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Appalachian Power worker saves man from burning home

by on May 19, 2015
Appalachian Power Company line servicer Tommy Bryant rescued a man from the roof of his burning home, assisted the man’s elderly mother with her oxygen and then helped de-energize the service to the home.

(Story by Matthew Thompson)

WAYNE, W. Va. – A family in Wayne County has an Appalachian Power employee to thank after a man was rescued from a house fire May 14.

Tommy Bryant, a line servicer based in Huntington, used an Appalachian Power bucket truck to rescue Scott Dickerson from the roof of a burning home in Wayne.

View a video of the news story. (Please be patient — video is slow to load.)

Around 9 a.m. that morning, Bryant had just left a job and was headed to another when he noticed suspicious smoke coming from a nearby neighborhood.

“It seemed odd there was this type of smoke in the area of town where I was,” Bryant said. “I don’t know, but something told me to go look and see what was going on.”

Bryant followed the trail of smoke to a home on Keyser Street where Dickerson and his grandmother resided. While the grandmother had escaped the home, Dickerson had crawled out onto the roof to avoid the smoke and flames. The escape had left him stuck on the roof with no safe way to get down.

With police and fire departments still en route to the scene, Bryant jumped into action to rescue Dickerson. He parked his truck and maneuvered the bucket to the roof and safely brought the man down to the ground.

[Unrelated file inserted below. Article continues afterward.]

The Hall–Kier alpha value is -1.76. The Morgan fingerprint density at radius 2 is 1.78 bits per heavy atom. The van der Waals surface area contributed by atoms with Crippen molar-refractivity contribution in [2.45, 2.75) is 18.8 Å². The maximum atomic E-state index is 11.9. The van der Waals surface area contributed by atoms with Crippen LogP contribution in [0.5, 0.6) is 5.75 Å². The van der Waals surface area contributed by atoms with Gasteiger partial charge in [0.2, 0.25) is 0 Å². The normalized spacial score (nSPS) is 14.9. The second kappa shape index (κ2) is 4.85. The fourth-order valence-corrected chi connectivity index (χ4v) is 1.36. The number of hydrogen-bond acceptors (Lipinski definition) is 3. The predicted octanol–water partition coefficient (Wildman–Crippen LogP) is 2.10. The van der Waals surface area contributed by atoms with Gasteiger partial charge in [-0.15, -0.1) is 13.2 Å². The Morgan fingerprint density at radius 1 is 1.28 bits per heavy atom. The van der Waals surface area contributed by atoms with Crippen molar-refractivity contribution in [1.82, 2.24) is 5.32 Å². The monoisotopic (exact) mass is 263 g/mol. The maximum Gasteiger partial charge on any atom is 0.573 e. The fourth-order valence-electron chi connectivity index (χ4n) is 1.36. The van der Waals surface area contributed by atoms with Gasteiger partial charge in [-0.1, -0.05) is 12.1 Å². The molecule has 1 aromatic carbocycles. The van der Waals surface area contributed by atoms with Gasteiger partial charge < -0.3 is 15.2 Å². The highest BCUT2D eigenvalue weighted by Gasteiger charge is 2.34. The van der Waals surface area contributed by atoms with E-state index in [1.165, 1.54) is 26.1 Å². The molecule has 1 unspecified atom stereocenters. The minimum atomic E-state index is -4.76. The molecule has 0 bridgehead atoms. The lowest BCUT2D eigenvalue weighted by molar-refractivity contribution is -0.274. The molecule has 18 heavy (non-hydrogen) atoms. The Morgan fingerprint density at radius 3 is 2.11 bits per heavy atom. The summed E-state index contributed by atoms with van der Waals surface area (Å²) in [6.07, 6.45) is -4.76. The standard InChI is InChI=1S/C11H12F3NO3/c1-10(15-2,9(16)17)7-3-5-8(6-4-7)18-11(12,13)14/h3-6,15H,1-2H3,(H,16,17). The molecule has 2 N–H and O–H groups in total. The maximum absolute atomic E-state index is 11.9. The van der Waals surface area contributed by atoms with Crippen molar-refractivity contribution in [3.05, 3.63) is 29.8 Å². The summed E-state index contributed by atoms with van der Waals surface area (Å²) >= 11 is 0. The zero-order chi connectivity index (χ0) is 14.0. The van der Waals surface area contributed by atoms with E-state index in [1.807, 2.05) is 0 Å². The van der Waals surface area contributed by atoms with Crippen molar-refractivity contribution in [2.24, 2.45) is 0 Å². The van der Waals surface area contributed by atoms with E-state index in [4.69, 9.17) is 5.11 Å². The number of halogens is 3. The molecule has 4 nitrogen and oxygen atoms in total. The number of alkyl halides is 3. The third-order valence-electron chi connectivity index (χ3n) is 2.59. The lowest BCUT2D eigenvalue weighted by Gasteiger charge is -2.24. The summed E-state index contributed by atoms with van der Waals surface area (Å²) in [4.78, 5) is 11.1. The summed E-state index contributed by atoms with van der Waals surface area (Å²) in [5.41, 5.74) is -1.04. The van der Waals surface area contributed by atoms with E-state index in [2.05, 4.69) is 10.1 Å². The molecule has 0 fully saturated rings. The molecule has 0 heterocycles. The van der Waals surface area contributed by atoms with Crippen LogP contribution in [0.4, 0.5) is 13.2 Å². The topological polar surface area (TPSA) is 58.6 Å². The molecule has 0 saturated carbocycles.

“All I wanted to do was what I needed to do so he wouldn’t get hurt,” Bryant said.

With Dickerson off the roof, Bryant ran around to the front of the home to check on the grandmother. The woman told Bryant she was on oxygen and that her tanks and machine were still inside the home. Bryant then braved the heavy smoke, crawled on his hands and knees and safely secured the oxygen tanks from the front of the house.

“I might have crawled 10 or 15 feet,” Bryant said. “It was too hot for me to go much further.”

Once Dickerson, his grandmother and the oxygen tanks were out of harm’s way, Bryant jumped back into his Appalachian role and de-energized service at the home.

Although the rescue happened in a matter of minutes, Bryant said the ordeal went by in slow motion.

“When you’re in the middle of it, it seems like its forever,” Bryant said. “But it all happened pretty quickly.”

Rick Wiseman, the Huntington district manager, said he was thankful that Bryant was nearby, willing to help and did so without anyone getting hurt.

“When I heard Tommy was involved, I was not surprised,” Wiseman said. “I’m very proud and so are all of his colleagues in the Huntington district.”

Bryant spent much of the afternoon in the media spotlight, providing interviews for local television stations. When he arrived home after work, Bryant said he spent a quiet evening with his wife, son and two grandchildren.

But Bryant did receive a little present from his wife for his courageous effort.

“She went out and got me a steak for dinner,” Bryant said.

Bryant has worked for Appalachian Power since 1996. He has been a line servicer for the past seven years. He previously served in the U.S Army and is a Desert Storm veteran. Bryant said a combination of his military service, Appalachian safety training and his upbringing gave him the confidence to jump into action.

Although many call him a hero, Bryant said he doesn’t consider himself one.

“The word hero is just not for me,” Bryant said. “The military, the police and the fire guys, they’re the heroes because they do it every day.”

From → News From AEP, Safety

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